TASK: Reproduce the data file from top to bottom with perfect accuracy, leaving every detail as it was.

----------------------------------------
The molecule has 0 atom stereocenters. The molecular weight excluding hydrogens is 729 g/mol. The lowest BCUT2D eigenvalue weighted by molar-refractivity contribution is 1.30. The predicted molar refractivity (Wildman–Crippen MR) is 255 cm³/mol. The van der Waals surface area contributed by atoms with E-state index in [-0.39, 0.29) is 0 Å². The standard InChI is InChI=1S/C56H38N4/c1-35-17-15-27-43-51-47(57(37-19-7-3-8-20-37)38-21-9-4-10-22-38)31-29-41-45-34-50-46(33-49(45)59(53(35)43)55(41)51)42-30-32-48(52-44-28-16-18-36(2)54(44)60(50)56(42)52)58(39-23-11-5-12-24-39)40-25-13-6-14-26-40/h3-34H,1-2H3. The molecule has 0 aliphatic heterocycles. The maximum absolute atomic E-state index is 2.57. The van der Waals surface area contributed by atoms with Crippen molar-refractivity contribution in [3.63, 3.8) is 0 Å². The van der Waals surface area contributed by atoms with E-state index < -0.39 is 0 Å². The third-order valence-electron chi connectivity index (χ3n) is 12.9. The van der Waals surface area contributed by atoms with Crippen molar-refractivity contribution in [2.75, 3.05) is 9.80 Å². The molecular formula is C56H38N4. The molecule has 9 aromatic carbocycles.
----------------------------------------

The molecule has 0 atom stereocenters. The molecular weight excluding hydrogens is 729 g/mol. The lowest BCUT2D eigenvalue weighted by molar-refractivity contribution is 1.30. The predicted molar refractivity (Wildman–Crippen MR) is 255 cm³/mol. The van der Waals surface area contributed by atoms with E-state index in [-0.39, 0.29) is 0 Å². The standard InChI is InChI=1S/C56H38N4/c1-35-17-15-27-43-51-47(57(37-19-7-3-8-20-37)38-21-9-4-10-22-38)31-29-41-45-34-50-46(33-49(45)59(53(35)43)55(41)51)42-30-32-48(52-44-28-16-18-36(2)54(44)60(50)56(42)52)58(39-23-11-5-12-24-39)40-25-13-6-14-26-40/h3-34H,1-2H3. The molecule has 0 aliphatic heterocycles. The maximum absolute atomic E-state index is 2.57. The van der Waals surface area contributed by atoms with Crippen molar-refractivity contribution in [3.63, 3.8) is 0 Å². The van der Waals surface area contributed by atoms with E-state index < -0.39 is 0 Å². The third-order valence-electron chi connectivity index (χ3n) is 12.9. The van der Waals surface area contributed by atoms with Crippen molar-refractivity contribution in [2.75, 3.05) is 9.80 Å². The molecular formula is C56H38N4. The molecule has 9 aromatic carbocycles.